Local playwright Ruben Grijalva’s new play, “Shoot Me When…” a San Francisco Playhouse commission, appears at first to be a light romantic comedy.
It begins with Jackie (inimitable longtime Bay Area actor Lorri Holt) and Len (equally esteemed local actor Dan Hiatt) drinking and flirting in a bar, having just met. When Jackie’s two anxious daughters, Ariel (Melissa Ortiz) and Gabby (Blythe de Oliveira Foster) appear, it seems that Mom’s drunken, giggly behavior is a huge embarrassment to them.
And when Jackie introduces them and tells Len that Ariel has three kids, and Ariel corrects her — “No, two” — and Mom wonders idly what happened to the third, you’re likely to think she’s an awful person, not just a drunken slut but a negligent, uncaring parent.
But Grijalva’s aims are much deeper.
Jackie, it turns out, is in what appears to be an early middle stage of dementia, the stage where strangers can’t tell there’s anything wrong, the stage where she still remembers most but not all things and can fly off the handle unexpectedly. The stage where, to her children, she often seems like her old self, craving ice cream and Manhattans, laughing over a family joke about “cauliflower pie,” using the same old familiar expressions, her favorite being a wry “Just shoot me when…”
Witty, ahead of her time (as her daughters agree), oft-married, in love with life and a wise and caring mother, Jackie is a force to be reckoned with, a wonderful theatrical creation.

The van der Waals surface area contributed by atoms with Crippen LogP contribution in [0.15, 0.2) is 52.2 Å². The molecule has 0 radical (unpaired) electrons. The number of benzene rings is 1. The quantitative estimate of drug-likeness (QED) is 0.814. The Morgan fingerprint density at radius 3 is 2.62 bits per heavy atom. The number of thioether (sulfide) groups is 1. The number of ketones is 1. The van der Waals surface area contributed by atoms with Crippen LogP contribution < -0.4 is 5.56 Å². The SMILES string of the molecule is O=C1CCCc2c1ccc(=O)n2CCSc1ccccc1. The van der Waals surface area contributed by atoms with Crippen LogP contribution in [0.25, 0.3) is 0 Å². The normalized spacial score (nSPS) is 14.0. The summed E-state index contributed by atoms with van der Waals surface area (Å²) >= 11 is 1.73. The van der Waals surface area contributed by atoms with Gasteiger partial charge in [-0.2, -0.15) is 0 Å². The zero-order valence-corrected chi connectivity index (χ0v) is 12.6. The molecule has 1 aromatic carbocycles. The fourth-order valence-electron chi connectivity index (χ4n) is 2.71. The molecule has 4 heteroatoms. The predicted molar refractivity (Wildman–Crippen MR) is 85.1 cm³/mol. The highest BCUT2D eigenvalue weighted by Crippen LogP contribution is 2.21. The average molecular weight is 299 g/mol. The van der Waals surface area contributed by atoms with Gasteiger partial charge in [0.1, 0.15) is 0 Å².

Bitter, practical-minded Ariel, who’s been Jackie’s fulltime caregiver for the past three years, and whose own marriage is crumbling, and the younger, feckless and carefree Gabby, agree — although not entirely — on how to deal with the problem of Mom.
But Len, an amiable widower and retired cop, is in the way.
The three who orbit around Jackie, and that includes the stalwart Len, are carefully constructed characters in their own right, beautifully portrayed by the cast and sensitively directed by Susi Damilano. As seen on video, the two acts play out smoothly on SF Playhouse’s stage, on a set designed by artistic director Bill English.
Part dark comedy, part serious family drama, Grijalva’s carefully wrought script — its thorny ethical concerns and the nuances of its female family relationships — is both deeply involving and, for two hours (although it could use some trimming), thoroughly entertaining.
We’re in a period when more and more playwrights are writing about Alzheimer’s (as in, most recently, the brilliant film version of Florian Zeller’s play “The Father”), and Grijalva, who clearly knows whereof he writes, has added to that canon with this funny, heartbreaking play.
“Shoot Me When… ” streams through May 22. Tickets are $15-$100. Visit sfplayhouse.org.